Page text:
Tuesday, October 31, 2017

Siddhartha on the value of fasting

Today, I'm (accidentally) honing the skill to "ward off hunger for a long time and laugh at it." It's a superpower I don't have yet. I do have the "skill" of being overcome by my hunger and eating for a long time...

My mindset of treating fasting as a skill is taken from a conversation between Siddhartha and a merchant. The last paragraph is particularly insightful.

I'd love to here your experience with fasting if you have any, along with what worked best for you.

Here's the convo:

Siddhartha: "That seems to be the way of things. Everyone takes, everyone gives. Life is like that."

Merchant: "Ah, but if you are without possessions, how can you give?"

Siddhartha: "Everyone gives what he has. The soldier gives strength, the merchant goods, the teacher instructions, the farmer rice, the fisherman fish."

Merchant: "Very well and what can you give? What have you learned that you can give?

Siddhartha: I can think, I can wait, I can fast."

Merchant: "Is that all?"

Siddhartha: "I think that is all."

Merchant: "And of what use are they? For example, fasting, what good is that?"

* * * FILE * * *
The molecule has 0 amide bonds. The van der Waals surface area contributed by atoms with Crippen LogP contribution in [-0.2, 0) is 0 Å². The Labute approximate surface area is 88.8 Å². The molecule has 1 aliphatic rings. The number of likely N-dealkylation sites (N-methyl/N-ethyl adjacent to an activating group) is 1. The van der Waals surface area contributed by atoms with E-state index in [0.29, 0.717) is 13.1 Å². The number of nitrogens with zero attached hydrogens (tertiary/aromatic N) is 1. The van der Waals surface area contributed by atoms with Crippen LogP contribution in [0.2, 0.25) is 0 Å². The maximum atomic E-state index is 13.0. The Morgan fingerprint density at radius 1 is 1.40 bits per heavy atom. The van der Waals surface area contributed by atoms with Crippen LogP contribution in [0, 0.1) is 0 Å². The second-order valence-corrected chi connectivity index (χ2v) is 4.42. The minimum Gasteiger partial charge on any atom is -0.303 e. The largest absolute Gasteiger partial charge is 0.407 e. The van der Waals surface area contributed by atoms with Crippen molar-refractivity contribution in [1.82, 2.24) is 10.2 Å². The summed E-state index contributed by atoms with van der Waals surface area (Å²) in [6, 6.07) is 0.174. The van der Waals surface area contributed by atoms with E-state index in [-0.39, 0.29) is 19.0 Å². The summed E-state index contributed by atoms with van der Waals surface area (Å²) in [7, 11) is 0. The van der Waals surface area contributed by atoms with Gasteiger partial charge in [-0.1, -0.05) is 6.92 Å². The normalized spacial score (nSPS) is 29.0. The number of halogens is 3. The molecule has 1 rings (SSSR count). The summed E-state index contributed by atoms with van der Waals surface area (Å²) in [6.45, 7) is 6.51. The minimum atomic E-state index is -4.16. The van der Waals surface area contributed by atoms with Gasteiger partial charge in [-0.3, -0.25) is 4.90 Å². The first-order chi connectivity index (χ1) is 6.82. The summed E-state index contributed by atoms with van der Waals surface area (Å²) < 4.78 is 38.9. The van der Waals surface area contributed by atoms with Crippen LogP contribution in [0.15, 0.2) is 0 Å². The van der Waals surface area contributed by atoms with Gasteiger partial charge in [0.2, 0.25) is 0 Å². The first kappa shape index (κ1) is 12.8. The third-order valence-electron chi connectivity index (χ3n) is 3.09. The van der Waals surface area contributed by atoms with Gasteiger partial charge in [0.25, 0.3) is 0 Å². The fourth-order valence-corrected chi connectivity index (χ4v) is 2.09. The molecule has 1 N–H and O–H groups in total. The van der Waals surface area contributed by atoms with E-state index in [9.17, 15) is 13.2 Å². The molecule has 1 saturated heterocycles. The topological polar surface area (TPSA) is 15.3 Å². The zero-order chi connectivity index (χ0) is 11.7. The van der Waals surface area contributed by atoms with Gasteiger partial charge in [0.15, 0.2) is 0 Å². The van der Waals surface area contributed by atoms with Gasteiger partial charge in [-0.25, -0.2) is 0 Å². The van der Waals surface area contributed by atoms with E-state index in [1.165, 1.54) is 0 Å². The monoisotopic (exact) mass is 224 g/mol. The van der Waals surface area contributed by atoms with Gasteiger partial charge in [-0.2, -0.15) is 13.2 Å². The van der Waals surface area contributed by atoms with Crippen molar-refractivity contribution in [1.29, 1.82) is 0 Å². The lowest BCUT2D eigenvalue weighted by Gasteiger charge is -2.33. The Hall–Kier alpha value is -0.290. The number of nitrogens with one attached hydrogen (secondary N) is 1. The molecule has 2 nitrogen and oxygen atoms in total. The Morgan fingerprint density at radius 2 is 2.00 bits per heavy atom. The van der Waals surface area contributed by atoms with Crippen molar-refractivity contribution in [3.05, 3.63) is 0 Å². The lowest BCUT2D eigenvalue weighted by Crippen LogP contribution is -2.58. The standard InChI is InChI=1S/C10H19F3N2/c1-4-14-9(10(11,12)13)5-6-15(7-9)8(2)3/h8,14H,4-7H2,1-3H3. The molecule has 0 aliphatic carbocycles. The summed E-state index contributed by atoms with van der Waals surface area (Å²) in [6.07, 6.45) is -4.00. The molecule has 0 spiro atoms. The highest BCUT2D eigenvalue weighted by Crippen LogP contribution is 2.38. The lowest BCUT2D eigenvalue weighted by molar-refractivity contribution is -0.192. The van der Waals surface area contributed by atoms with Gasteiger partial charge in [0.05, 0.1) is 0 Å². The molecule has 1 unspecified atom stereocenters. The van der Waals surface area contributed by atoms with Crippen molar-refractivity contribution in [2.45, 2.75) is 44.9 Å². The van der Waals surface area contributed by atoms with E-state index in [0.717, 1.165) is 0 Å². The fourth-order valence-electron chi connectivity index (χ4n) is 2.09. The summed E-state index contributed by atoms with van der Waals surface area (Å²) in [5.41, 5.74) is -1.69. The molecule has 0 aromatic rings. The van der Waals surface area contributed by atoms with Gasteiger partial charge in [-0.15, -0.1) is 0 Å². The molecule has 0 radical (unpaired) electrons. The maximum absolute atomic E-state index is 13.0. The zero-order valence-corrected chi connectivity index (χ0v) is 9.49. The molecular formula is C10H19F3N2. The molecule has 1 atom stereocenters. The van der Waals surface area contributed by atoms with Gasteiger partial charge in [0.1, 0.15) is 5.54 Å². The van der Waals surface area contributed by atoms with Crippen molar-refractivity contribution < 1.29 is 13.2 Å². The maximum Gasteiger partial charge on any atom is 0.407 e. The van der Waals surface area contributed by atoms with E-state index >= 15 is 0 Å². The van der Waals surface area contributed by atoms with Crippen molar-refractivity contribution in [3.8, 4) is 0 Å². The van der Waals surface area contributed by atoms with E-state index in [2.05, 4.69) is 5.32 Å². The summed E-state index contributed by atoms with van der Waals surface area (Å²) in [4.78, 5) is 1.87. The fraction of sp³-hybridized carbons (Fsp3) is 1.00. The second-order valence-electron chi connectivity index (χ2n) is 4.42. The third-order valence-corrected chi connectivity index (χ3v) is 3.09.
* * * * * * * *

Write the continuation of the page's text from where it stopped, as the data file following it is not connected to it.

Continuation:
Siddhartha: "It is of great value, sir. If a man has nothing to eat, fasting is the most intelligent thing he can do. If, for instance, Siddhartha had not learned to fast, he would have had to seek some kind of work today, either with you, or elsewhere, for hunger would have driven him. But, as it is, Siddhartha can wait calmly. He is not impatient, he is not in need, he can ward off hunger for a long time and laugh at it. Therefore, fasting is useful, sir.”

― Siddhartha, by Hermann Hesse

And here are some additional insights from Tim Ferriss from "Tools of Titans" on why Siddhartha's response is so powerful.

"I can think: Having good rules for decision-making, and having good questions you can ask yourself and others.

"I can wait: Being able to plan long-term, play the long game, and not mis-allocate your resources.

"I can fast: Being able to withstand difficulties and disaster. Training yourself to be uncommonly resilient and have a high pain tolerance."